The direct links between several national promoters and the secondary market were made public by national TV programme Le Iene (mirroring similar revelations about the UK market made public by Channel 4’s Dispatches programme in Feb 2012) earlier this month. While many Italian promoters have exclusive ticketing contracts with primary ticketing company Ticketone, the programme alleged that primary tickets are sold directly to secondary platforms at face value, with 90% of the uplift then passed back to certain promoters.

Live Nation Italy, which said the collusion related to a “small number of tickets for a handful of international artists” and that it has “never been asked to list any tickets on secondary markets by Italian artists”, has since voluntarily withdrawn from promoters’ association Assomusica.

It was followed closely by rival promoter Barley Arts, whose managing director, Claudio Trotta, said in an open letter the association had, by allegedly failing to take a decisive stand on the issue, ceased to “represent me properly”.

Assomusica counters that it “had tried to put an end to the phenomenon [of secondary ticketing]” and fully supports Franceschini’s amendment.

“With this measure, the government has taken a clear step towards addressing the problem,” it said in a statement today, “including serious financial penalties for those who practice this activity. […] A big thank you … for taking such substantial action.”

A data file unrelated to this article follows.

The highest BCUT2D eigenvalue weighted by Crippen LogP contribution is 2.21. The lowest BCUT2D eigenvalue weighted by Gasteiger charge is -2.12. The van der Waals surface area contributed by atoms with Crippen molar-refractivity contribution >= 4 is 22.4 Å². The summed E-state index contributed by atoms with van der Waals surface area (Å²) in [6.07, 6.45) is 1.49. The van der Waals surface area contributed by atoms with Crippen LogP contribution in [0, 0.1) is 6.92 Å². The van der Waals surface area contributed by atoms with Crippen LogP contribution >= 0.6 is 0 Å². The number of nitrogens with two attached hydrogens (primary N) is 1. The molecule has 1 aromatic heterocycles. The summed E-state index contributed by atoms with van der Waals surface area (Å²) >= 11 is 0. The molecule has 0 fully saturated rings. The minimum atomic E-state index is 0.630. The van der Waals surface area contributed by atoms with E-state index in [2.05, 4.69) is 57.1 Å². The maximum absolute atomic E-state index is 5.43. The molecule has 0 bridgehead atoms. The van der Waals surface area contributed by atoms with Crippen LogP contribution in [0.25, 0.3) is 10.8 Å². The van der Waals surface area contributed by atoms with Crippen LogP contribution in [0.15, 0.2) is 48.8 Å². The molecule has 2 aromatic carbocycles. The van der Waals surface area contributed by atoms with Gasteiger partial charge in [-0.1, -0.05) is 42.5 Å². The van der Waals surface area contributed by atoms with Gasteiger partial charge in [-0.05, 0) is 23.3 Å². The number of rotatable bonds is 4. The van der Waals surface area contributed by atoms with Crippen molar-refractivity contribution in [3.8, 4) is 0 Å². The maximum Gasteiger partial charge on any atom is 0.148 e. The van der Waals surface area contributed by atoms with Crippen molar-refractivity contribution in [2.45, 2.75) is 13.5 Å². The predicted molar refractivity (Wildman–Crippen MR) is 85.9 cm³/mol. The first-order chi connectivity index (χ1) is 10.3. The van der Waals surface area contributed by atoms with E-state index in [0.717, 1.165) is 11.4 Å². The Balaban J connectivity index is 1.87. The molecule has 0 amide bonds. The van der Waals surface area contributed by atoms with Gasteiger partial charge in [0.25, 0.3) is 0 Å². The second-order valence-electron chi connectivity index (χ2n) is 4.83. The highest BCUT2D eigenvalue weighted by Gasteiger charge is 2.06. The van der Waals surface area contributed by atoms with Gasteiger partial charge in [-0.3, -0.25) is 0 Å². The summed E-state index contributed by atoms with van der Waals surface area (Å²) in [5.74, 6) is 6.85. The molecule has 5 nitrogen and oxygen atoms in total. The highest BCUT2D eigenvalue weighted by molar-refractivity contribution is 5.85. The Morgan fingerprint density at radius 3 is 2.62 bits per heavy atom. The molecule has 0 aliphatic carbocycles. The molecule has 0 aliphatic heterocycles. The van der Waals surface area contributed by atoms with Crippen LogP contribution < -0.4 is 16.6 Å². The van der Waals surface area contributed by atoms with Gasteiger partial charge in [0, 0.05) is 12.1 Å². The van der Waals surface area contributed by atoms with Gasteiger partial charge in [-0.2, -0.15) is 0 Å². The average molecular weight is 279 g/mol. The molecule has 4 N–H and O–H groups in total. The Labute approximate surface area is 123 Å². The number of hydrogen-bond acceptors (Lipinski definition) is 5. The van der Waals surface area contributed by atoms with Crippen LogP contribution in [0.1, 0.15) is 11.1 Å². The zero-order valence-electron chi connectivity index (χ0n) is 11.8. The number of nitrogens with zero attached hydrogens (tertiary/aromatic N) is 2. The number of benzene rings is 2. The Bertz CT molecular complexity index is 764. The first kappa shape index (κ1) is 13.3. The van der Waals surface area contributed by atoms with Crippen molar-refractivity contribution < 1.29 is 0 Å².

Assomusica comments on the amendment on secondary ticketing

Assomusica acknowledges the important amendment by MP Rampi (and endorsed by the Government through Minister Franceschini) that was just approved, aimed at sanctioning the phenomenon of online ticket touting (secondary ticketing).

Assomusica had tried to put an end to the phenomenon also proposing an amendment to the Tax Decree signed by MPs. Fanucci and Fiorio. The same was then taken up and approved in Parliament in the Finance Act.

With this measure, the government has taken a clear position towards addressing the problem, including serious financial penalties for those who practice this activity.

To this end, Assomusica will be available to give its contribution to the drafting of technical implementing rules which the amendment refers to, and that Ministries of Economy and Finance, Justice, Cultural Heritage and Tourism will need to issue within 30 days since the entry into force of that law.

A big thank you to MPs Fanucci, Fiorio, Rampi and Minister Franceschini for taking such a substantial action. 

The President and the Executive Council of Assomusica

Ansa.it: Voglia di live, +21,9%. Ricerca Fipe, il 50% la consuma in casa

(di Federico Pucci) I locali pubblici sono ancora una fonte primaria per la diffusione della musica: a dirlo è una ricerca commissionata da Fipe in occasione della chiusura dell'accordo tra Siae e la federazione dei pubblici esercizi sulle tariffe per l'esecuzione di musica dal vivo e registrata nei locali pubblici per il 2017.